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Robot brings new teaching methods at Prairie

Fourth-graders Jasmine (left) and Jacari work with the Finch Robot on Friday at Prairie Elementary. (Martina Baca/Daily Globe)

WORTHINGTON -- A private loan program is allowing second- through fourth-grade students at Prairie Elementary to learn computer coding in an easy and fun way as they use the Finch Robot.

Dan Harrington, a computer education teacher at Prairie Elementary, has always tried to bring new teaching methods to his classes. In 2015, he launched a pilot program with six third-grade students using Lego Mindstorms EV3 robots. The program aimed to teach students engineering design, coding and programming.

As an effort to continue expanding technological opportunities for his students, Harrington applied to a loan program sponsored by Birdbrain Technologies. The organization's main job is develop learning tools to engage children in different science fields such as engineering and computer science. Birdbrain Technologies is the creator of the Finch Robot, and its loan program allows schools to have a temporary use of the robot.  

“I applied and I found out we would get 15 of them, which works very well because my class size is a little under 30,” Harrington said. “So we have two students per robot.”

The machine is a small and looks like a finch. It’s designed to learn computer science by providing them a tangible and physical representation of code.The robot’s features include accelerometers, light, temperature, and obstacle sensors.

Students are able to control the movement of the Finch Robot as well as voices through a computer program called SNAP! In addition, they can manipulate the color in which its nose lights up.

Harrington said he has been exploring the Finch Robot for more than a month, but he first introduced it to his students this week. He said he’s very pleased to see such a positive response.

“It is super cool because they have like a mini computer inside,” said Jasmine, a Prairie Elementary fourth-grader. “It gets information, and they have to follow instructions.”

Harrington said the Finch Robot class not only introduces coding to students, but also helps develop problem-solving skills.

“It is a structure program, so the robots are going to do what they put in the computer and that’s great for problem solving,” Harrington said. “If the robot is not doing something they want it to do, then they (students) will go through the process of identifying the problem.”

Harrington said he encourages his students to make their own decisions and work together to find solutions to any problems they face.

“Instead of saying, ‘You have to do it this way,’ I am saying, ‘These are the tools you can use to figure it out, and if you have problems work on it together,’” Harrington said. “I will be just walking around and trying to facilitate technological issues.”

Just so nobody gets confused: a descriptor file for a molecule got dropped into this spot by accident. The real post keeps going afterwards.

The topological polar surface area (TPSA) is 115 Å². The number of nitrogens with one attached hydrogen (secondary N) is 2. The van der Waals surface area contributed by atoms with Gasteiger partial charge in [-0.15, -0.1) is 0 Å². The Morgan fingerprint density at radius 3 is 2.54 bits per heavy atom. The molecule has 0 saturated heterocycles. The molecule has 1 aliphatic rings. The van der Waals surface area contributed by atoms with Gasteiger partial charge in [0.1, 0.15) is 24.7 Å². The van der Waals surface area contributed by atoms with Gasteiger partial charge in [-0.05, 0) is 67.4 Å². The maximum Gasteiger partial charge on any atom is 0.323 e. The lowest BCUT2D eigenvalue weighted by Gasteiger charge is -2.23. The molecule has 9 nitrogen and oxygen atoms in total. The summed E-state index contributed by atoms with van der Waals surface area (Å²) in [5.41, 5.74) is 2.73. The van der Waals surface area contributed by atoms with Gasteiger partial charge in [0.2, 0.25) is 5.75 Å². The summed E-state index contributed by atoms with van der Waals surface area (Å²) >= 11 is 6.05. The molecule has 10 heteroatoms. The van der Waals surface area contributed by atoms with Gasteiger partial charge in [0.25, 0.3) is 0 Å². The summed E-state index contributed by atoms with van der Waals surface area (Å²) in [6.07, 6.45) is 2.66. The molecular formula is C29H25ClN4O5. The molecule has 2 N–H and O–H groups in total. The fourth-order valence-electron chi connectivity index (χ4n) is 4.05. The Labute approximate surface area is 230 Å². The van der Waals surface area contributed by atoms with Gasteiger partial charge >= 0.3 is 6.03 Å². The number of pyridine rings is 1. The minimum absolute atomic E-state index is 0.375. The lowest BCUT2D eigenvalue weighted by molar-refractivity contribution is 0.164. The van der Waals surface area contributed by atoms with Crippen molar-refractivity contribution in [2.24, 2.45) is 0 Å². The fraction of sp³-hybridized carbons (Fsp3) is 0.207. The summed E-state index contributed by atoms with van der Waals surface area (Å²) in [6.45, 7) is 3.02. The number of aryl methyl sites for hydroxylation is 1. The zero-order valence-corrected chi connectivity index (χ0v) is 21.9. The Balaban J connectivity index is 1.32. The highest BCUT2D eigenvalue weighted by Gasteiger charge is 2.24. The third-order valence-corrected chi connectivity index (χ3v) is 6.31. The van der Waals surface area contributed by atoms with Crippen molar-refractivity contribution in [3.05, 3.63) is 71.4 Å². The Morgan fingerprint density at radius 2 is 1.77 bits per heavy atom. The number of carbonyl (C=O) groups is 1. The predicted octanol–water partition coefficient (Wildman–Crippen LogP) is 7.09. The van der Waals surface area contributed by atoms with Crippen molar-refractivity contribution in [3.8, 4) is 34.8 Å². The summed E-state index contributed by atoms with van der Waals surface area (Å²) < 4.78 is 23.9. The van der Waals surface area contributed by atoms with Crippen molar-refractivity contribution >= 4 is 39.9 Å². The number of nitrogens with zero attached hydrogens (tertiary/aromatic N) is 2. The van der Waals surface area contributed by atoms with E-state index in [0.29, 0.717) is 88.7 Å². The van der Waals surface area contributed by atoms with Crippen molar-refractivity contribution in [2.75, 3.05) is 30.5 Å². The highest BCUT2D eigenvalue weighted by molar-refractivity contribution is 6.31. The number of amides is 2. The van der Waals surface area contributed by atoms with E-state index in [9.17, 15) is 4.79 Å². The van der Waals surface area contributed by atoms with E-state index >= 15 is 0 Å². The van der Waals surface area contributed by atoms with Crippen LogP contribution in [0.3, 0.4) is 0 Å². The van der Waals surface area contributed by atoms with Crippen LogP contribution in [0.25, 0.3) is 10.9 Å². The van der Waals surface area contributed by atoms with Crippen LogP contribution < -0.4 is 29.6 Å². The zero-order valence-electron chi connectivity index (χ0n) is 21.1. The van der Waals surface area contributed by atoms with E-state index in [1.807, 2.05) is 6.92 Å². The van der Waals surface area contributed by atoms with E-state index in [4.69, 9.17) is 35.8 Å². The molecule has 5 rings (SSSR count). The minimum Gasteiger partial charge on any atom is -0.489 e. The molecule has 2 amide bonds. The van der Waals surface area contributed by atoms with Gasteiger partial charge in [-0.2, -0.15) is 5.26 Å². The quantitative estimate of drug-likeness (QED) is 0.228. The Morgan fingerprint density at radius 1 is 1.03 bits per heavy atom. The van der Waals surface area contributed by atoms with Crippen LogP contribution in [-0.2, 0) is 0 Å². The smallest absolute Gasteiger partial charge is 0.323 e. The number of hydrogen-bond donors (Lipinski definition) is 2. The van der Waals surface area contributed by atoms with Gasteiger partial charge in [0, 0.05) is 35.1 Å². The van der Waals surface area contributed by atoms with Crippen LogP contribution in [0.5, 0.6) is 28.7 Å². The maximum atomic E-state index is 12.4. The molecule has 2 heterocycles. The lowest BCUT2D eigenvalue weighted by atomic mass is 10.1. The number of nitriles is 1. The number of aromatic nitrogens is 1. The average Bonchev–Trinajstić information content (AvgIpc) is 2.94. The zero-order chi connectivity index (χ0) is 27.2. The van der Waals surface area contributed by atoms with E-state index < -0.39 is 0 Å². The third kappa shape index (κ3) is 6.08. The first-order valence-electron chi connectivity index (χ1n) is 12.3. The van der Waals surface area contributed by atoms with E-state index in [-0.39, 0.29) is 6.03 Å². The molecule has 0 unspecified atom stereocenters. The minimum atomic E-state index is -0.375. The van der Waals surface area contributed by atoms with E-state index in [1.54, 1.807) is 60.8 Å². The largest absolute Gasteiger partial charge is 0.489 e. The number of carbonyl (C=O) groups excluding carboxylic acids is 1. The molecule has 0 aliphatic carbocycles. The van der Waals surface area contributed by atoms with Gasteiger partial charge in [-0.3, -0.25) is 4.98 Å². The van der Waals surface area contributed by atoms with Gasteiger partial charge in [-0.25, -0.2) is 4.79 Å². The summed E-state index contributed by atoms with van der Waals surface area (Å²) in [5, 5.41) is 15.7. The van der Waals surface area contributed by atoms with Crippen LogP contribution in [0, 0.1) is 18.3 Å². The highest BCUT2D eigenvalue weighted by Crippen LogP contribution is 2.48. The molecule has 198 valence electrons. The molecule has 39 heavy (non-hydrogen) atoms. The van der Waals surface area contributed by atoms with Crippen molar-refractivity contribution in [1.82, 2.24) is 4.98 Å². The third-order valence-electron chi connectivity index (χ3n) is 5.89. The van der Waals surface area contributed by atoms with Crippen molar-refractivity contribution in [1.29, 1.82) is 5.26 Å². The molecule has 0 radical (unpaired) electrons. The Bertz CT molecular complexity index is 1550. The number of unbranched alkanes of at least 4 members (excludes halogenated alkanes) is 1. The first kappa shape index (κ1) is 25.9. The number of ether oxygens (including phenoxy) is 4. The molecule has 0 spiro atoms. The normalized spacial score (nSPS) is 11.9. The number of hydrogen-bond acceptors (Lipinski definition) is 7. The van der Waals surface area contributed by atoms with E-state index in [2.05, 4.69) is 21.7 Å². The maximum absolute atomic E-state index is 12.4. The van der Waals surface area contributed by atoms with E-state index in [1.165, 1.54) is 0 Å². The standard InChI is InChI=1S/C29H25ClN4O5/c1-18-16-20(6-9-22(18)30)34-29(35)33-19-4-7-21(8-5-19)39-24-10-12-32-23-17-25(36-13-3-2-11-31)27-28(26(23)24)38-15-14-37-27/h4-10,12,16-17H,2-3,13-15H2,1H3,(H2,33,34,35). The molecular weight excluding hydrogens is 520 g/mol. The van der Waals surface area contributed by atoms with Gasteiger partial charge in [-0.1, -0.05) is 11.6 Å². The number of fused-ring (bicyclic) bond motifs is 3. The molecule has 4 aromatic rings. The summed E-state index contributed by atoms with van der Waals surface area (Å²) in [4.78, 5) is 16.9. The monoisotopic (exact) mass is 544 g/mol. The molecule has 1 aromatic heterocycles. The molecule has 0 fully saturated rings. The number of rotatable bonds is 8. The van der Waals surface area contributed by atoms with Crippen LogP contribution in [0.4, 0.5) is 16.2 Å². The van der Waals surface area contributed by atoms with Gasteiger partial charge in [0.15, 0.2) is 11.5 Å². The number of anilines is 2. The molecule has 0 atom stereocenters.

He added that he hopes students can take what they learn into their daily lives.

“Hopefully they take those kind of skills when they leave school and go home,” Harrington said. “They can do that logical thinking process of identifying a problem and solve it by themselves.”

Even though, Jasmine said she really enjoyed her first class with the Finch Robot, she found it challenging as well.

“It was hard because sometimes they just keep on running and they don’t stop,” Jasmine said.

Harrington said these first-week students are in an experimenting phase. As they get more familiar with the robot, he will challenge them with more difficult tasks.

“I am going to give them a big map on a piece of paper and they will have to put the robot on the start point, and then they can program it so it can reach the finish line,” he said. “Hopefully they are going to find a way to do it without any help.”

Harrington said that even though the Minnesota Department of Education does not require computer science classes to be in the curriculum, the District 518 board has been very supportive about expanding technological classes.

“I think exposing students to technologies that they otherwise wouldn’t be outside of the classroom is important, because how are they going to discover if they have a passion or interest in that area unless they try?” Harrington said.

He added that he wants to change the mindset that technology and science careers are fields only males should pursue.

“I am hoping to catch students at an early age to be able to identify if they have an interest -- especially girls, because the computer science industry right now is dominated by males,” Harrington said.

He noted that there are many technology jobs unfilled every year, and so these classes are a great opportunity to lead students to those careers.

“Any job you go to, more than likely they’re going to be working with computers,” Harrington said. “In fact, we are educating them now for jobs that don't even exist.”

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